7/12/2006

Kudos

..to Cascade County Attorney, Brant Light. Back on July 5, 2006, a Mr. Shawn White Wolf had a letter to the editor printed in the Great Falls Tribune:

Reason for Move

Kudos to the correctional system for implementing a tribal liaison into their complex court and prison system. It’s about time.

There is only one problem: The Cascade County attorney’s office, Cascade County and Great Falls law enforcement and the courts maintain a solid practice of institutional racism against American Indians. It’s nothing new. So my statements shouldn’t shock anyone.

If the people of Cascade County really want to address the problems with the numerous American Indians filling the jails and prisons, then the people should consider cleaning house.

Be rid of those county attorneys, law enforcement individuals and judges who consider themselves above the law and human rights.

I grew up in Great Falls. I attended school in Great Falls. I spoke out against the practice of institutional racism then and am not afraid to say it now. When it’s safe for American Indians to walk and drive in the city of Great Falls without a law enforcement officer lurking around behind them and when the courts start working for justice for all, then I’ll believe it’s a new day in Cascade County.

It’s a new day in the rest of Montana. Growing up, my brother and I used to leave home in the morning and walk all over town. Today, I can’t walk down the street without being stalked by the local patrol. I don’t live in Cascade County now. Hmm, I wonder why? Something stinks, and it isn’t the refinery.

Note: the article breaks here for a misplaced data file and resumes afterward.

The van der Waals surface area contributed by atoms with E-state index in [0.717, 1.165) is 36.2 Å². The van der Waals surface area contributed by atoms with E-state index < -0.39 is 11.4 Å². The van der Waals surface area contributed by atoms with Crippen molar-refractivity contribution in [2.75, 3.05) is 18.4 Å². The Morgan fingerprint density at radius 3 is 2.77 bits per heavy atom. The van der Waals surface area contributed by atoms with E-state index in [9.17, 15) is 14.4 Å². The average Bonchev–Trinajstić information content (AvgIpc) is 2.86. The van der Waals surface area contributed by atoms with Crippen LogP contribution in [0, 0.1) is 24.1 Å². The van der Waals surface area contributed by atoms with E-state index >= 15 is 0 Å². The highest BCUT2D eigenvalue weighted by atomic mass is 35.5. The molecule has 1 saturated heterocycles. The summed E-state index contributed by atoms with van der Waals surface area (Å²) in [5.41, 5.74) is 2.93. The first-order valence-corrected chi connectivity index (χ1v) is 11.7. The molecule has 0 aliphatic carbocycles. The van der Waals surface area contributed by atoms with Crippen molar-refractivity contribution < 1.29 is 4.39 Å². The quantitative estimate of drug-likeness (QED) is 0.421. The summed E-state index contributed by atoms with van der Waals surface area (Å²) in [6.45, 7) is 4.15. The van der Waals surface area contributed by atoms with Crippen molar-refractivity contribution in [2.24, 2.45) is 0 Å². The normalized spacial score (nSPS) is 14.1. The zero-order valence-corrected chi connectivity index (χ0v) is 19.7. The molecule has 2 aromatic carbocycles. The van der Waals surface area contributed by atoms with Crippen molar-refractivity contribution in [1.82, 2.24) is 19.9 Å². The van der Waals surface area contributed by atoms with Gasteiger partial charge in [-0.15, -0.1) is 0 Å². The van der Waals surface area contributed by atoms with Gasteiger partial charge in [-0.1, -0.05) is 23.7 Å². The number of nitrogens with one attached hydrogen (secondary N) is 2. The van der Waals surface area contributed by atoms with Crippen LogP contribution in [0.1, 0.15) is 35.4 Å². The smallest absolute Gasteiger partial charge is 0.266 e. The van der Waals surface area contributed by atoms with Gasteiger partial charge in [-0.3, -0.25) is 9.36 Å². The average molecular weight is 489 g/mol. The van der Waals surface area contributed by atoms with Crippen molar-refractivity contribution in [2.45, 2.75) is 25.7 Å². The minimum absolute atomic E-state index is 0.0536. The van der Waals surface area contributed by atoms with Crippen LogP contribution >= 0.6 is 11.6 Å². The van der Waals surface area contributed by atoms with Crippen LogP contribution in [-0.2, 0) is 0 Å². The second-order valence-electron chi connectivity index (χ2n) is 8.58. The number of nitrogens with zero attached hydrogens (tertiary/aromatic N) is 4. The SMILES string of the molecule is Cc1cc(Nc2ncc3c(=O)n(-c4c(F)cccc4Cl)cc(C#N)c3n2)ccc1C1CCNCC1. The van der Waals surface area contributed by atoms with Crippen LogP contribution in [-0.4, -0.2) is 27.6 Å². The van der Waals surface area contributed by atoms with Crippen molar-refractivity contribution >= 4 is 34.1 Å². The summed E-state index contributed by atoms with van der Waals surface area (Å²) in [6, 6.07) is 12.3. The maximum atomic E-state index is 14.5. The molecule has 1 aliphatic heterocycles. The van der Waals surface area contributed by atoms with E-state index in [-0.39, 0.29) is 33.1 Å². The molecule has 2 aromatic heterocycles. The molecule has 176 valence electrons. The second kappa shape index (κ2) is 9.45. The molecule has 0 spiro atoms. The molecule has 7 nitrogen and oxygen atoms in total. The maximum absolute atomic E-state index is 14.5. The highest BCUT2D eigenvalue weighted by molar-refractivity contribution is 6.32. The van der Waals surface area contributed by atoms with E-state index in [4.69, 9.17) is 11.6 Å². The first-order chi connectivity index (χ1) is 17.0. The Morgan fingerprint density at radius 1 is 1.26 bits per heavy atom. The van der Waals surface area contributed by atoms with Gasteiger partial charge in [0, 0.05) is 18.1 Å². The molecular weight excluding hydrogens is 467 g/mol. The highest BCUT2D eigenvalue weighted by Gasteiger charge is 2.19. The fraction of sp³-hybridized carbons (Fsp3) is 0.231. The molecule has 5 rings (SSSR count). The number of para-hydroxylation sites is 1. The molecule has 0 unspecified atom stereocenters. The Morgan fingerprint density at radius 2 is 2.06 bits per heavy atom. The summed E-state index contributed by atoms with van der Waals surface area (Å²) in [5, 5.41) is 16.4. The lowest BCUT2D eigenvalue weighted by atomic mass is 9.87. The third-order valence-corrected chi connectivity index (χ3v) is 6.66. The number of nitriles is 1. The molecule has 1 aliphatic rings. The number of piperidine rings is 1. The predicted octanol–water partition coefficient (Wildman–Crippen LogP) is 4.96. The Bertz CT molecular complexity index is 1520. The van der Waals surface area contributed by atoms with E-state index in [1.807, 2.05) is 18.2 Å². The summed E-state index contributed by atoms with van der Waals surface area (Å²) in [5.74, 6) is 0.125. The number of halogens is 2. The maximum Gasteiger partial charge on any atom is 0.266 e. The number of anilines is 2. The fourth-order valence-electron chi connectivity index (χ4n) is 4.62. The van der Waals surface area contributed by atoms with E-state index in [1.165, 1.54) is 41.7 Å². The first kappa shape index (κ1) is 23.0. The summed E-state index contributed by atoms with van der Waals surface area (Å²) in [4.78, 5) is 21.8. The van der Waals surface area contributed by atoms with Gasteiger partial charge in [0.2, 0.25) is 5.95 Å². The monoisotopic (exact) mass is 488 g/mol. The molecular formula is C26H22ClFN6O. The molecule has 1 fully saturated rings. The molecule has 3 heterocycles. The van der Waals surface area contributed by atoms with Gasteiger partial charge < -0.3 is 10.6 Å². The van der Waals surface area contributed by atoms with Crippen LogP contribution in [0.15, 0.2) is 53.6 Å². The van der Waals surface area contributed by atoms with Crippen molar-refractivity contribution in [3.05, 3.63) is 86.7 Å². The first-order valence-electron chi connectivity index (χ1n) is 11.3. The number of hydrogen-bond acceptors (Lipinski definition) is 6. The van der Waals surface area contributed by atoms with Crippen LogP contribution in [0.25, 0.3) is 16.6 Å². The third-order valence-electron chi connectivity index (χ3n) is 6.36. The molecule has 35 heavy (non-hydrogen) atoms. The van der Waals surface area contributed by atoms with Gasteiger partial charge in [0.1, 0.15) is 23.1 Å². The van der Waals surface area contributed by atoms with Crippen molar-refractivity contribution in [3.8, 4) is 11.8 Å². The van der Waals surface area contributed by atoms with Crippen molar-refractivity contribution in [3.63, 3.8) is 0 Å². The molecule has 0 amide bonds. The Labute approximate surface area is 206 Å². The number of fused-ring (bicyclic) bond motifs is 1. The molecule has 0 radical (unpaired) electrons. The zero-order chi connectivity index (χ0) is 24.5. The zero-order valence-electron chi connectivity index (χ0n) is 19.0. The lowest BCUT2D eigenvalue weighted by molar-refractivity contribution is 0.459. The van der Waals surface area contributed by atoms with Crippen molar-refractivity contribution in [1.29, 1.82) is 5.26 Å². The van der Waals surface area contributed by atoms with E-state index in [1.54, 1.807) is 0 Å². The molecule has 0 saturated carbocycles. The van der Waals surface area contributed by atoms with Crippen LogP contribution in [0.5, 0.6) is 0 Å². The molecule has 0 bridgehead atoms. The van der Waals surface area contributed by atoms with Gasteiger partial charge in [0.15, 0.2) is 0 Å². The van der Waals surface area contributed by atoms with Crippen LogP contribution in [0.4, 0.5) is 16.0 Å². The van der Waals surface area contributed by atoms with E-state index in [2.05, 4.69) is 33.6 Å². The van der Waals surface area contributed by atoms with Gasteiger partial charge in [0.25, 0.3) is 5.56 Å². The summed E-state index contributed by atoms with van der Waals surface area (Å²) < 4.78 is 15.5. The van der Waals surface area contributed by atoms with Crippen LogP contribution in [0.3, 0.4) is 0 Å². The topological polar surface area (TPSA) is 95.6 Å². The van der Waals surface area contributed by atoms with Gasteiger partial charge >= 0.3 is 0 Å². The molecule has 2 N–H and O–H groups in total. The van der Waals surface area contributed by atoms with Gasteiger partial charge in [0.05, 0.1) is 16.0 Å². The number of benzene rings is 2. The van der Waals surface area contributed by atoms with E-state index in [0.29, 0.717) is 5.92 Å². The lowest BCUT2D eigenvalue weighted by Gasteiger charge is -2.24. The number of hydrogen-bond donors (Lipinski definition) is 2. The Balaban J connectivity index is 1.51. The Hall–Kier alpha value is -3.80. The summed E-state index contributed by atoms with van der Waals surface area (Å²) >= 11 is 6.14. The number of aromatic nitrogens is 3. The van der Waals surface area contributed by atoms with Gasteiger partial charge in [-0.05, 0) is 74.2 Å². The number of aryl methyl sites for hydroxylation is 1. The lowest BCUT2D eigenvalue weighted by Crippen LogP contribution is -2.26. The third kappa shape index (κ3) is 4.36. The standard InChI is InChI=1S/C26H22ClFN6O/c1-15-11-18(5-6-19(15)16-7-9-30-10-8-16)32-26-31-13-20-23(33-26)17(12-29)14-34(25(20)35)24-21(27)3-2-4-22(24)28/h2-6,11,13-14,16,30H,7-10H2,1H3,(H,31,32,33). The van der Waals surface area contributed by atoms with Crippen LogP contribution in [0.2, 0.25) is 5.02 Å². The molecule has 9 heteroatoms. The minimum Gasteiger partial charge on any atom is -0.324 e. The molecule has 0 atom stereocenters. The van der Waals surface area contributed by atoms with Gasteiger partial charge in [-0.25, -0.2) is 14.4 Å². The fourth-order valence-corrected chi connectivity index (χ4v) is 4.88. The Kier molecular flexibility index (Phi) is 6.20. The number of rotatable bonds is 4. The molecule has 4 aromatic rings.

Shawn White Wolf-Helena

I read the letter with interest at the time. I found it difficult to believe that our County Attorney's office would discriminate against Native Americans. While I have had issues with the office over the years, Mr. White Wolf's allegations seemed beyond the pale; the County Attorneys were always professional in my dealings. So, today I was interested to see this response:

Light responds

This letter is in response to Mr. White Wolf and his allega­tions that the Cascade County Attorney’s Office, law enforce­ment and the judges of this county practice racism against American Indians.

First, Mr. White Wolf is fac­ing felony charges of theft and tampering with a witness.

White Wolf test-drove a Cadil­lac and never returned it to the victim.

More important, prior to being arrested, White Wolf con­tacted the victim and demand­ed he drop the charges or he would “create” a legal and pub­lic situation. Mr. White Wolf told the victim that the last per­son who refused to work things out with him “has since been jailed twice, his personal and business credit ruined, his busi­ness reputation damaged and he came under scrutiny with the IRS ...” Mr. White Wolf also threat­ened to force the police and city of Great Falls into a politi­cal situation if he was arrested.

Finally, Mr. White Wolf called me and indicated that if I would not drop his charges, he would go public and claim racism.